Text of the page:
The relationship between the chair of the audit committee and the chief audit executive (CAE) is vital to the success of internal audit in any organisation. It has to be a two-way street. We are a key tool to help them understand the risks to the business and the effectiveness of its control environment and, therefore, fulfil their statutory duties. They are responsible for supervising the internal audit function and must agree our plans, budgets and remuneration.
I am lucky to have worked with two audit committee chairs, both of whom understood and fully supported our work. However, I wonder what I would have done if this had not been the case. How would I have built a positive and constructive relationship with an audit committee chair who had low expectations and understanding of the value of a strong, independent internal audit team?
The starting point would have to be to engage, engage and then engage some more. A good initial connection would be
to discuss the audit charter with them since, not only does the
audit committee have to approve this, but it is also an important tool to demonstrate what internal audit can do and the value it can offer as an independent provider of assurance.
Once someone understands how you can add value to them, they are more likely to use your services well. Internal audit cannot overstate the importance of our unique position as a source of independent assurance and we should not be shy about telling audit committees about new areas that we can audit, or can offer assurance on, that they may not previously have considered – for example, emerging risks and climate change threats.
Conversely, however, we also need to be honest if we cannot do something that we see as important or that stakeholders require. False assurance is worse than no assurance at all. Most internal auditors are keen to offer all the help they can when asked, and may find it hard to be upfront about their limitations when a request would overstretch their resources or skills.
I was in this position some time ago when I was asked to undertake an IT controls audit and had to tell the chair of the audit committee that neither I nor my team had the specialist IT skills we would need to do this effectively. Nobody likes to appear negative, but it is as important for the CAE to be brave about assessing resource limitations, as it is to expose a negative audit finding. In this case, we agreed additional funding to obtain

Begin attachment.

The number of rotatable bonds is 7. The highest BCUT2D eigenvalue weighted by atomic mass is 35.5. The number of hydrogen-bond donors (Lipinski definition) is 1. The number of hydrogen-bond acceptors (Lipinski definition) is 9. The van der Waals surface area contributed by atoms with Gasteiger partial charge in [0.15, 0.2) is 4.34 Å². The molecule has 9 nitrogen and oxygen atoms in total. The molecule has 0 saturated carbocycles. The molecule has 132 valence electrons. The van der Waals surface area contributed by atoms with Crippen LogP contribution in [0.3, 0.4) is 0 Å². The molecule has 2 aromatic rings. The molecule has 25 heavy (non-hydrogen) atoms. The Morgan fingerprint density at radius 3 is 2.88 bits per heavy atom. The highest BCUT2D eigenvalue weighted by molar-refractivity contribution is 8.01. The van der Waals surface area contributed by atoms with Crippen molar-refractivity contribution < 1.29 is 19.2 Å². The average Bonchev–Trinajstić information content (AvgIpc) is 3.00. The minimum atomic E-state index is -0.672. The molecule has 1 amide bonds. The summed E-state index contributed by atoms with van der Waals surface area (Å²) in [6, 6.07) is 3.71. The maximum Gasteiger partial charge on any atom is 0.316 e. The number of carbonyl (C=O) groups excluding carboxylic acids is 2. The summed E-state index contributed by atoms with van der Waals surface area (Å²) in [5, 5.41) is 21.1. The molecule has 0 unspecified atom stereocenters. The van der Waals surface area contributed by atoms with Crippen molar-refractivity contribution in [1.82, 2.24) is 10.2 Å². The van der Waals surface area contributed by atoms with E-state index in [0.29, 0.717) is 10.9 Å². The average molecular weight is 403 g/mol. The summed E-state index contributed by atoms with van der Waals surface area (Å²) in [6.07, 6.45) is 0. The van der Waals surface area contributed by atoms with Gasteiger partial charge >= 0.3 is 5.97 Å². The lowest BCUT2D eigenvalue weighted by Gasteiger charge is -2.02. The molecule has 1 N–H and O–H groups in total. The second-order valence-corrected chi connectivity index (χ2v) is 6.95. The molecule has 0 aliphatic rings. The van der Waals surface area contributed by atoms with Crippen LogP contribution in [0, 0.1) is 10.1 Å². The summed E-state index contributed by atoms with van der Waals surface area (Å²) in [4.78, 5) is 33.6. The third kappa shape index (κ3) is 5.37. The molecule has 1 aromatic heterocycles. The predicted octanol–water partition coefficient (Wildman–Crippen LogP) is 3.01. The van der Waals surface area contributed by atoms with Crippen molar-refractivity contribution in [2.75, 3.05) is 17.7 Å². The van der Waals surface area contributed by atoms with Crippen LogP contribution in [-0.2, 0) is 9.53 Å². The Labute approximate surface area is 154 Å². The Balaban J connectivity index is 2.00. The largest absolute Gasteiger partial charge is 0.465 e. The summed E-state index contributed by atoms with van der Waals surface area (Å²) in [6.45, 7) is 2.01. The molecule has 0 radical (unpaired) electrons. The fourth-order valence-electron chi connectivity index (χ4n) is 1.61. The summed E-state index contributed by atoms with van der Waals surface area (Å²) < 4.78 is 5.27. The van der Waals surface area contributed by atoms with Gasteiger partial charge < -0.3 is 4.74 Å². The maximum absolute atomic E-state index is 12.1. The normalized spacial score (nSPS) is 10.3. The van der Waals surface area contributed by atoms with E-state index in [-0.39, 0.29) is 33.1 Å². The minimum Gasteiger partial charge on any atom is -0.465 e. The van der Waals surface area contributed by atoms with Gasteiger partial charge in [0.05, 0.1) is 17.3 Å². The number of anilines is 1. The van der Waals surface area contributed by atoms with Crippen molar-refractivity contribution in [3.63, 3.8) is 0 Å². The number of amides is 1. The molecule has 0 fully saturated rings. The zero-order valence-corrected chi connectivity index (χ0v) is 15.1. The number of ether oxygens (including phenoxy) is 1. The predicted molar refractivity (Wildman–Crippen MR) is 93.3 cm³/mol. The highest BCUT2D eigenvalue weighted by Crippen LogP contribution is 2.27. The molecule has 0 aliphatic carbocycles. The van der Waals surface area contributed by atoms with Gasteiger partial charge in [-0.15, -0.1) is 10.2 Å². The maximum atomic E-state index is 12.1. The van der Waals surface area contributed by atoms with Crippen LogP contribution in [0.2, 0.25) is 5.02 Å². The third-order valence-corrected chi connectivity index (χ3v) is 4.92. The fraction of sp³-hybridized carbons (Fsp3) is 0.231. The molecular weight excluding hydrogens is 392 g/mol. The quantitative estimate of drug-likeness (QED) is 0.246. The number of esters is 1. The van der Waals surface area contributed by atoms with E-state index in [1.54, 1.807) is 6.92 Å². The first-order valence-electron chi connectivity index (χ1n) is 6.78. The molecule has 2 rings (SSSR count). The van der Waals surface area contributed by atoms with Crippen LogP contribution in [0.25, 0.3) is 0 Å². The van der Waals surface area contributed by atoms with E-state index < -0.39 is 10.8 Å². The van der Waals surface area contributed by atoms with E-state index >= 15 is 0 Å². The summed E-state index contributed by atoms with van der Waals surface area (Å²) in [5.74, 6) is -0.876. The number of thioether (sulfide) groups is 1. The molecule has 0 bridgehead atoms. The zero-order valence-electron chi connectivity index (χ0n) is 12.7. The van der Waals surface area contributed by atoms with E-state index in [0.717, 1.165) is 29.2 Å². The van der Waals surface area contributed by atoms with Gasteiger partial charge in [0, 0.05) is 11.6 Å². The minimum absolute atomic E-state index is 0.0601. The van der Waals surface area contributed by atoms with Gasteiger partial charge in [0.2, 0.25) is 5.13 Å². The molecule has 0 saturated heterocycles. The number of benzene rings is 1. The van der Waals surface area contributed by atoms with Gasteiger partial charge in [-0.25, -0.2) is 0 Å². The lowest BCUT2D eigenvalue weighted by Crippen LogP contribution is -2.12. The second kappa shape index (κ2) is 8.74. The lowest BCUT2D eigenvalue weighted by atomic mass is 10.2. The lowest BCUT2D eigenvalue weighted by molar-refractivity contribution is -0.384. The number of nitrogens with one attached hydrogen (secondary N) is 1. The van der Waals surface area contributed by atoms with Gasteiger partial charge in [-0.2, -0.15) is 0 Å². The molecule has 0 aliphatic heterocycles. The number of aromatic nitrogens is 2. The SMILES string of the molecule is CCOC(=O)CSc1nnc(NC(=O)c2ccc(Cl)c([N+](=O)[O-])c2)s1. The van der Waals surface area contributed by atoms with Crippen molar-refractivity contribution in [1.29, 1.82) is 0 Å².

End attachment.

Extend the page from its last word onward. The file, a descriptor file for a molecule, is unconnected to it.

co-source support to deliver the audit.
Continuous and effective communication is a vital part of engaging the audit committee chair and building up the kind of relationship and trust that is necessary when you need to have a difficult conversation on an audit finding, or in relation to resourcing, for example. The audit committee’s concerns and interests are not always the same as those of the executive board so, although your overall message will be the same, you sometimes need to communicate it differently to each audience.
A strong understanding with the audit committee chair is particularly important if you have to report a finding that may reflect poorly on a process or individual, or may necessitate action that executives do not wish to take. The chair of the audit committee is unlikely to have the same sensitivities to the issue as the executive management, and a CAE may therefore find it helpful to discuss details of the finding and to express their opinion on potential remedial action with them in advance. They will be an important ally.
It’s therefore vital that the CAE and the chair of the audit committee know that they can pick up the phone to each other at any time and that there will be no huge surprises at scheduled audit committee meetings. I always talk to our audit committee chair a week or so before meetings to discuss any concerns, the issues I will be raising and which reports they should pay closest attention to. Similarly, this gives the chair of the audit committee an opportunity to ask any questions or obtain any necessary clarifications ahead of the meeting.
For me, one of the most important contact points in the year is the annual private meeting with the audit committee, when we discuss internal audit performance, resources and independence. This is when we can focus on the operations of the internal audit team and ensure that both sides are confident about internal audit’s work, as well as highlighting the value we are adding and potential areas where we can do more.
It is also important to engage the audit committee early on in discussions about an external quality assessment (EQA). They need to understand what the EQA does and why it is important. The audit committee will normally be involved in reviewing the tender process as well as talking to the assessors and receiving the report at the end. Again, this is a great opportunity to help the audit committee chair to appreciate the value internal audit offers and the best ways to use the team to support their work.
It’s always useful to have external sources to help CAEs build and develop understanding of internal audit’s role and potential, so the Chartered IIA’s new Audit Committee Service should prove a useful tool for guidance and information. I hope that it will also be helpful for internal auditors who aspire to move into a non-executive role in future, since this is a clear option for career progression.
A good relationship is built on solid foundations of understanding and mutual trust and appreciation. Audit committees that have the resources they need to stay up to date with evolving corporate governance and controls frameworks are more likely to make full use of internal audit and establish the most constructive relationship with the CAE, which, in the end, benefits everyone.
This article was first published in May 2022.